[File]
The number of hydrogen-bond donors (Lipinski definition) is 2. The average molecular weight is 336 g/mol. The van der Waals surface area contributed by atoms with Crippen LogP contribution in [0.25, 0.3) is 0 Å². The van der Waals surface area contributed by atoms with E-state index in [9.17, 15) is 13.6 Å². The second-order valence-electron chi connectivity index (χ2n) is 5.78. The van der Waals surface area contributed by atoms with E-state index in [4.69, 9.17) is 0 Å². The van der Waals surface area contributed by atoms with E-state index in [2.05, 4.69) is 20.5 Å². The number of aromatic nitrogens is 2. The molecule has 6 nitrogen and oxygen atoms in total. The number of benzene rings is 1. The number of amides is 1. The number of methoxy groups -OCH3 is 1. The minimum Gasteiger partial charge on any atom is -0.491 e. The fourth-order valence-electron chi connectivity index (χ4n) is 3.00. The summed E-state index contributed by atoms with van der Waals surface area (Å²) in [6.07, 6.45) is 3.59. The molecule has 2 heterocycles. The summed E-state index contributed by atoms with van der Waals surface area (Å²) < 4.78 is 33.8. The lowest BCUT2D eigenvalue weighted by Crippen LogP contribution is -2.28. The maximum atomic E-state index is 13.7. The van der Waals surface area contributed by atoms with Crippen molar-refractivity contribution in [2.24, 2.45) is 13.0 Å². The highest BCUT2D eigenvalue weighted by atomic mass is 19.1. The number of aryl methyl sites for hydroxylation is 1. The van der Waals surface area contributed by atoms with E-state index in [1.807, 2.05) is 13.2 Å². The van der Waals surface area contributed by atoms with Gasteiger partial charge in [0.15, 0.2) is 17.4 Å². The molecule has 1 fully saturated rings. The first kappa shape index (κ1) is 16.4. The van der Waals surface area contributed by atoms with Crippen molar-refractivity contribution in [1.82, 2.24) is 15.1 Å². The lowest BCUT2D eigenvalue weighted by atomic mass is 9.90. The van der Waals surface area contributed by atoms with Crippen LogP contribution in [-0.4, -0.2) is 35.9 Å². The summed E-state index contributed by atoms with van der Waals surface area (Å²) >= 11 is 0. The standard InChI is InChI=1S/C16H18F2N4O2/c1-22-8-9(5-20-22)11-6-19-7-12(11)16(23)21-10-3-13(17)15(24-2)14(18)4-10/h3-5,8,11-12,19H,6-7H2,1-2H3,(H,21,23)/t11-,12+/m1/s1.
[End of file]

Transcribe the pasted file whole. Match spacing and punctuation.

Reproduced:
The number of hydrogen-bond donors (Lipinski definition) is 2. The average molecular weight is 336 g/mol. The van der Waals surface area contributed by atoms with Crippen LogP contribution in [0.25, 0.3) is 0 Å². The van der Waals surface area contributed by atoms with E-state index in [9.17, 15) is 13.6 Å². The second-order valence-electron chi connectivity index (χ2n) is 5.78. The van der Waals surface area contributed by atoms with E-state index in [4.69, 9.17) is 0 Å². The van der Waals surface area contributed by atoms with E-state index in [2.05, 4.69) is 20.5 Å². The number of aromatic nitrogens is 2. The molecule has 6 nitrogen and oxygen atoms in total. The number of benzene rings is 1. The number of amides is 1. The number of methoxy groups -OCH3 is 1. The minimum Gasteiger partial charge on any atom is -0.491 e. The fourth-order valence-electron chi connectivity index (χ4n) is 3.00. The summed E-state index contributed by atoms with van der Waals surface area (Å²) in [6.07, 6.45) is 3.59. The molecule has 2 heterocycles. The summed E-state index contributed by atoms with van der Waals surface area (Å²) < 4.78 is 33.8. The lowest BCUT2D eigenvalue weighted by Crippen LogP contribution is -2.28. The maximum atomic E-state index is 13.7. The van der Waals surface area contributed by atoms with Crippen molar-refractivity contribution in [2.24, 2.45) is 13.0 Å². The highest BCUT2D eigenvalue weighted by atomic mass is 19.1. The number of aryl methyl sites for hydroxylation is 1. The van der Waals surface area contributed by atoms with E-state index in [1.807, 2.05) is 13.2 Å². The van der Waals surface area contributed by atoms with Gasteiger partial charge in [0.15, 0.2) is 17.4 Å². The molecule has 1 fully saturated rings. The first kappa shape index (κ1) is 16.4. The van der Waals surface area contributed by atoms with Crippen molar-refractivity contribution in [1.82, 2.24) is 15.1 Å². The lowest BCUT2D eigenvalue weighted by atomic mass is 9.90. The van der Waals surface area contributed by atoms with Crippen LogP contribution in [-0.4, -0.2) is 35.9 Å². The summed E-state index contributed by atoms with van der Waals surface area (Å²) >= 11 is 0. The standard InChI is InChI=1S/C16H18F2N4O2/c1-22-8-9(5-20-22)11-6-19-7-12(11)16(23)21-10-3-13(17)15(24-2)14(18)4-10/h3-5,8,11-12,19H,6-7H2,1-2H3,(H,21,23)/t11-,12+/m1/s1.